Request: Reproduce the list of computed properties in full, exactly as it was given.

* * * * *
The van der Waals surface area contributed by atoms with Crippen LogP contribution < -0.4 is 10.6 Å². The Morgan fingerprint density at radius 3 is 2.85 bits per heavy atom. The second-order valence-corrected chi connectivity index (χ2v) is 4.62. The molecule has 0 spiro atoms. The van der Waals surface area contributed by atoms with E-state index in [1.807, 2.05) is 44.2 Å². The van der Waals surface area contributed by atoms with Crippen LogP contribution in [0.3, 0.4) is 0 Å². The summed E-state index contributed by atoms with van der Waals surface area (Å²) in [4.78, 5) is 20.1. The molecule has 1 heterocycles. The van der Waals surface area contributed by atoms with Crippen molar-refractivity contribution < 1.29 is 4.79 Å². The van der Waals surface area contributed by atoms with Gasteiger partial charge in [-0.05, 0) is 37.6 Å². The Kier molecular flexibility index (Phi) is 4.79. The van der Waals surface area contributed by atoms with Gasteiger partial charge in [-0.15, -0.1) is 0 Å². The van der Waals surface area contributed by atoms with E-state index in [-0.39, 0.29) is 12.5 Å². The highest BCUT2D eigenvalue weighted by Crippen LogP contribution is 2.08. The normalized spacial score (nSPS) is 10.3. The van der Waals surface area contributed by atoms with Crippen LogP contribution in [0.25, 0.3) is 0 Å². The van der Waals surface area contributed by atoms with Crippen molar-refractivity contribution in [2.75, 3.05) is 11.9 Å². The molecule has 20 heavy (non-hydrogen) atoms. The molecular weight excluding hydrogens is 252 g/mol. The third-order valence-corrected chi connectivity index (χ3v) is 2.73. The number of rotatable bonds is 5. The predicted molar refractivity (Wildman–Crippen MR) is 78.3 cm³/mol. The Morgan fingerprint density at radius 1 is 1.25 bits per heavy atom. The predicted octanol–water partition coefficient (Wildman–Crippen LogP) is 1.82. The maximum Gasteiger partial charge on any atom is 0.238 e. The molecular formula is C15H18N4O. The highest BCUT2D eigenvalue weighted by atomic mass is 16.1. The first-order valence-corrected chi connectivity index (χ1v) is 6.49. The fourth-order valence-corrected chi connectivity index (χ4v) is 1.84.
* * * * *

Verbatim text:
The van der Waals surface area contributed by atoms with Crippen LogP contribution < -0.4 is 10.6 Å². The Morgan fingerprint density at radius 3 is 2.85 bits per heavy atom. The second-order valence-corrected chi connectivity index (χ2v) is 4.62. The molecule has 0 spiro atoms. The van der Waals surface area contributed by atoms with E-state index in [1.807, 2.05) is 44.2 Å². The van der Waals surface area contributed by atoms with Crippen LogP contribution in [0.3, 0.4) is 0 Å². The summed E-state index contributed by atoms with van der Waals surface area (Å²) in [4.78, 5) is 20.1. The molecule has 1 heterocycles. The van der Waals surface area contributed by atoms with Crippen molar-refractivity contribution < 1.29 is 4.79 Å². The van der Waals surface area contributed by atoms with Gasteiger partial charge in [-0.05, 0) is 37.6 Å². The Kier molecular flexibility index (Phi) is 4.79. The van der Waals surface area contributed by atoms with Gasteiger partial charge in [-0.15, -0.1) is 0 Å². The van der Waals surface area contributed by atoms with E-state index in [-0.39, 0.29) is 12.5 Å². The highest BCUT2D eigenvalue weighted by Crippen LogP contribution is 2.08. The normalized spacial score (nSPS) is 10.3. The van der Waals surface area contributed by atoms with Crippen LogP contribution in [0.25, 0.3) is 0 Å². The van der Waals surface area contributed by atoms with Crippen molar-refractivity contribution in [2.75, 3.05) is 11.9 Å². The molecule has 20 heavy (non-hydrogen) atoms. The molecular weight excluding hydrogens is 252 g/mol. The third-order valence-corrected chi connectivity index (χ3v) is 2.73. The number of rotatable bonds is 5. The predicted molar refractivity (Wildman–Crippen MR) is 78.3 cm³/mol. The Morgan fingerprint density at radius 1 is 1.25 bits per heavy atom. The predicted octanol–water partition coefficient (Wildman–Crippen LogP) is 1.82. The maximum Gasteiger partial charge on any atom is 0.238 e. The molecular formula is C15H18N4O. The highest BCUT2D eigenvalue weighted by atomic mass is 16.1. The first-order valence-corrected chi connectivity index (χ1v) is 6.49. The fourth-order valence-corrected chi connectivity index (χ4v) is 1.84.